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Cuomo declares state of emergency in Long Island fire

Governor Andrew Cuomo tours the property of owner

Governor Andrew Cuomo tours the property of owner Dennis Krupski, who lost his property to fire on Wading River Manor Road at River Road in Manorville. Suffolk County Executive Steve Bellone joined them. (April 10, 2012) Credit: James Carbone

As investigators explore the possibility that the Manorville wildfire was started by someone who was burning brush or leaves, Gov. Andrew M. Cuomo declared a state of emergency Tuesday in Suffolk County.

"All the ingredients were there for a real tragedy," Cuomo said minutes after touring the scene from a helicopter over Manorville and Ridge, noting that the coordinated response efforts -- and the efforts of volunteer firefighters -- averted that tragedy.

"This is a situation that could have gotten out of control," he said. "If you lost control of a fire this large, it could have been very, very, very bad."

The fire, which burned 1,124 acres, has been largely contained, though concerns remained about flare-ups as the winds have picked up, officials said.

"It's not over until it's over," Cuomo said, "until the last ember is out."

The governor's declaration paves the way for funding, eased statutes and more flexibility as state assets are deployed to help restoration efforts, he said.

"After reviewing the damage, it is well merited in this case," he said.

Suffolk County spokeswoman Vanessa Baird-Streeter said Tuesday afternoon the county command post set up in Manorville to coordinate the fire had been broken down and that just about 20 fire departments remained to put out any flare-ups.

By late evening, firefighters from Manorville, which had taken the lead in the effort, had sent home many volunteers and other departments that had come to their aid had left.

"They've had something to eat, they've cleaned up the trucks and are heading out to see their families that they haven't seen for 48 hours," said Manorville Capt. Rich Berni.

But even as the remaining volunteers prepared to leave, they answered two more fire calls, including one for another brush fire flare-up. As of 9:30 p.m., several small groups were in the woods with flashlights near the roadway on Wading River Manor Road, searching for leftover embers.

Helping to direct the effort was First Asst. Fire Chief Howard Snow who described it as "Just a little hotspot. We'll be chasing these for another week. The fire came through here earlier. We'll be prancing around here in the woods for another week."

Suffolk County Fire Commissioner Joe Williams cautioned Tuesday night that the fire is "controlled" but not "out" and that operations are "not wrapped" and they "may be going back tomorrow."

The fire -- the seventh largest in the state since 1975 -- engulfed three homes, damaged or destroyed six other structures, and left three firefighters injured, including one who was hospitalized with burns, Suffolk Executive Steve Bellone said.

Asked whether the fire may have been accidentally started by someone burning leaves or brush, Suffolk County Fire and Rescue Commissioner Joe Williams said officials had heard such rumors, and the arson squad and state Department of Environmental Conservation investigators were looking into them.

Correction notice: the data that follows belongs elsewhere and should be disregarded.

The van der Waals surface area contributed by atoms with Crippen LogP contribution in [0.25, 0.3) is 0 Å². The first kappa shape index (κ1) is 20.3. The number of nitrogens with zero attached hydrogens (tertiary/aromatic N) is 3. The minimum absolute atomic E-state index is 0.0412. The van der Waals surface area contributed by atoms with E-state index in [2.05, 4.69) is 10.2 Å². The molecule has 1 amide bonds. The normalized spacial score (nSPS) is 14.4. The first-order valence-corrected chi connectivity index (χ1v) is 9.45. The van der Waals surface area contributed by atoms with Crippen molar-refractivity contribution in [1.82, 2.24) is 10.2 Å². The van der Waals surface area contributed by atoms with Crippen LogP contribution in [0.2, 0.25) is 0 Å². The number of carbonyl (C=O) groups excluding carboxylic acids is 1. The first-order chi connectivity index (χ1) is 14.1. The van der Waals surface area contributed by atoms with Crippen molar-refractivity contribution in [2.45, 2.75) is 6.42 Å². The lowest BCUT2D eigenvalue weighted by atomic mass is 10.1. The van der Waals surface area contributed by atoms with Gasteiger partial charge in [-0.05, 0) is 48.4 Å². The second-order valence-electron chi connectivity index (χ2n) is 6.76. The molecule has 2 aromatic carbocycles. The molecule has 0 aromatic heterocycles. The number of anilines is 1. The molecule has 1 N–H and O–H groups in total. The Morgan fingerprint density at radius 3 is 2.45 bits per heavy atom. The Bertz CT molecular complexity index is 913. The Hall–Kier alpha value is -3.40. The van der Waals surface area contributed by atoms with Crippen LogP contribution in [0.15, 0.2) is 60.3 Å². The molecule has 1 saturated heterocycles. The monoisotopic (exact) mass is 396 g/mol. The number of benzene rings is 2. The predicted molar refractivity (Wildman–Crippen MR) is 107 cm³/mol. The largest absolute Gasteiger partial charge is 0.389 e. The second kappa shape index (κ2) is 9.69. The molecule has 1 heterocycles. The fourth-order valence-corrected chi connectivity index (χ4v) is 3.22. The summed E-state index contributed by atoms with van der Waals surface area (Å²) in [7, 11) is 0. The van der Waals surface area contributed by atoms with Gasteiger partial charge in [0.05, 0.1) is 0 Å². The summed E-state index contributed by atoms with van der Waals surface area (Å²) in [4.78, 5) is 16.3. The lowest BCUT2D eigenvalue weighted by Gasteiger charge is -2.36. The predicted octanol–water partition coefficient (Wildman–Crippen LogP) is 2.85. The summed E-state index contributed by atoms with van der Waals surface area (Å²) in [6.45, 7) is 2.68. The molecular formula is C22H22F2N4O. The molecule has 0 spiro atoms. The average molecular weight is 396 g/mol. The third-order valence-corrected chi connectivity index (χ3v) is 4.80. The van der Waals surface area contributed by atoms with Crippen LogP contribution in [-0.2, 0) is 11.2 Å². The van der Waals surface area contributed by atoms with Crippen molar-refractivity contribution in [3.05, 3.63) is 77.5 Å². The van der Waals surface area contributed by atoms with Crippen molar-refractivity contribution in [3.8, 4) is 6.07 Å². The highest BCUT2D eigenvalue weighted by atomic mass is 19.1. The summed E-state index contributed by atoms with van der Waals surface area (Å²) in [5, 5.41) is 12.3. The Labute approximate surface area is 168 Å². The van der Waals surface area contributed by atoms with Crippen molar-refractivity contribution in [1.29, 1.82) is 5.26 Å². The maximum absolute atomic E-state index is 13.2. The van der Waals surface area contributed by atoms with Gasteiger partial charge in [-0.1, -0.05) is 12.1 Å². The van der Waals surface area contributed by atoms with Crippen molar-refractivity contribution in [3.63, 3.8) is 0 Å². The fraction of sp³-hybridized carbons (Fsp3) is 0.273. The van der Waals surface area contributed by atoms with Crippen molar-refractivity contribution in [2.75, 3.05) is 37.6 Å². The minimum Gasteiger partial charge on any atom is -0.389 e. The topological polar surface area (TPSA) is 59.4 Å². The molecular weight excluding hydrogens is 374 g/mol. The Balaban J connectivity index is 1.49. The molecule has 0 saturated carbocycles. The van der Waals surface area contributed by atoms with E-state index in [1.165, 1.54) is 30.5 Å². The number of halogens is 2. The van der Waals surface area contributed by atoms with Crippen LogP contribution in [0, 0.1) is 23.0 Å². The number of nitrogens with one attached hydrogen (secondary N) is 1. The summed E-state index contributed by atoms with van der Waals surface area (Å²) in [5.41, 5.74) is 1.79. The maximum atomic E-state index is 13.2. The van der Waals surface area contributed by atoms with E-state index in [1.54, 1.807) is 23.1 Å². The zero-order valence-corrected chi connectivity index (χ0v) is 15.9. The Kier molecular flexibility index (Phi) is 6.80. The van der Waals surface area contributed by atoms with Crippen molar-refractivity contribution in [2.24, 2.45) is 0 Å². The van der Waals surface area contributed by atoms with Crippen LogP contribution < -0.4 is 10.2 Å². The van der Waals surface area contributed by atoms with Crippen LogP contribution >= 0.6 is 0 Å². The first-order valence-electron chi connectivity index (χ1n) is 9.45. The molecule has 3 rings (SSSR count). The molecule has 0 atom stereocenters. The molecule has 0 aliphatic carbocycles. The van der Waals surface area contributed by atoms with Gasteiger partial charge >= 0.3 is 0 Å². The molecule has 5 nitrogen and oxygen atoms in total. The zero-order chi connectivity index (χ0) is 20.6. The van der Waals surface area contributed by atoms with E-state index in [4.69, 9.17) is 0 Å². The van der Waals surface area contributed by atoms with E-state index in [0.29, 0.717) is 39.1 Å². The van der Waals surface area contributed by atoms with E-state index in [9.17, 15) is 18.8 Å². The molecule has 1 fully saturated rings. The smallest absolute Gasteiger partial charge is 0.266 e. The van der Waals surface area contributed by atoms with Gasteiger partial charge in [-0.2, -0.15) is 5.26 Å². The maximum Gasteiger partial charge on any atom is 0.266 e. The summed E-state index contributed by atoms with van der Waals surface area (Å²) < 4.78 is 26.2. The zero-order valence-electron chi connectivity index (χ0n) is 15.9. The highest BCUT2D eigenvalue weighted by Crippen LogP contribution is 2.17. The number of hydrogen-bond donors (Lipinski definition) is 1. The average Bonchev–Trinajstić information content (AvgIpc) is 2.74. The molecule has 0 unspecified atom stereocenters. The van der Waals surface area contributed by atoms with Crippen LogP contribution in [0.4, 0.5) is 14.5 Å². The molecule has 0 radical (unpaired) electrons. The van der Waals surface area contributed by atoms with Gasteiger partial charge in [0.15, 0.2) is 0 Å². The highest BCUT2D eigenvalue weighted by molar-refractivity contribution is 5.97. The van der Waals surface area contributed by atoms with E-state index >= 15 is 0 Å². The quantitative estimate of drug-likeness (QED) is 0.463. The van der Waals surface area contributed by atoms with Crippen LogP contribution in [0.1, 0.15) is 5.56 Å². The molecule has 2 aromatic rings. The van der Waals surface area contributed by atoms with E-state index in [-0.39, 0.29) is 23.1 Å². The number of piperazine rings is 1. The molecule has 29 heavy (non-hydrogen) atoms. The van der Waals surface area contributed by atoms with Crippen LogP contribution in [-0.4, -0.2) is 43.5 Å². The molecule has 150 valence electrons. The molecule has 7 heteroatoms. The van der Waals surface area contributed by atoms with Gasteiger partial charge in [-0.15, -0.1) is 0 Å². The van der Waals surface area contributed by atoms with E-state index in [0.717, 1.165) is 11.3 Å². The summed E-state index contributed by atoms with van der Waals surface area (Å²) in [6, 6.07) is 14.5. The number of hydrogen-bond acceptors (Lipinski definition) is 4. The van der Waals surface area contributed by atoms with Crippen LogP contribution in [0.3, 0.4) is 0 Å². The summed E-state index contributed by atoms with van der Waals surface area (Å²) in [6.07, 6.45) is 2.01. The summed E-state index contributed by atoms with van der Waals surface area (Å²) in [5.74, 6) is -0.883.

Bellone said, "It's being investigated. We have no knowledge of that at this time."

The fire had started on the north side of Brookhaven National Laboratory in Upton Monday and burned through some 300 acres of lab property, mostly woods and fields. Michael Pena, manager of the laboratory protection division, said there were no controlled burns on the day of the fire, which started about 2:30 p.m. Monday.

"There was no activity at all at that part of the lab," he added.

The state DEC would have to approve any controlled burns. The DEC did not approve any burns at the lab Monday, when the National Weather Service had declared a red flag warning due to gusty winds and extremely dry conditions.

Open burning is the largest cause of wildfires in the state. Debris burning caused 36 percent of all wildfires in New York between 1985 and 2009, according to the DEC.

Since 2009, open burning between March 16 and May 14, when dry grasses and leaves are abundant, has been banned across the state. Between 2010 and 2011, the number of wildfires during the ban period decreased by 26 percent.

Jerome Hauer, state commissioner of homeland security and emergency services, warned that conditions for additional fires will remain optimal for at least another 10 days.

"People are going to need to be very careful with outside burning of any kind," said Hauer, whose efforts coordinating state and local resources were praised by Cuomo. "Anything they do outdoors, whether cigarettes or barbecues," Hauer said, "has the potential of lighting the underbrush."

Bellone noted during a recent tour of the damage that he saw a new brush fire whipped up by increasing winds that had to be extinguished.

By the afternoon Bellone, Cuomo, Hauer and fire officials expressed hope that, barring the unforeseen, the situation was finally under control.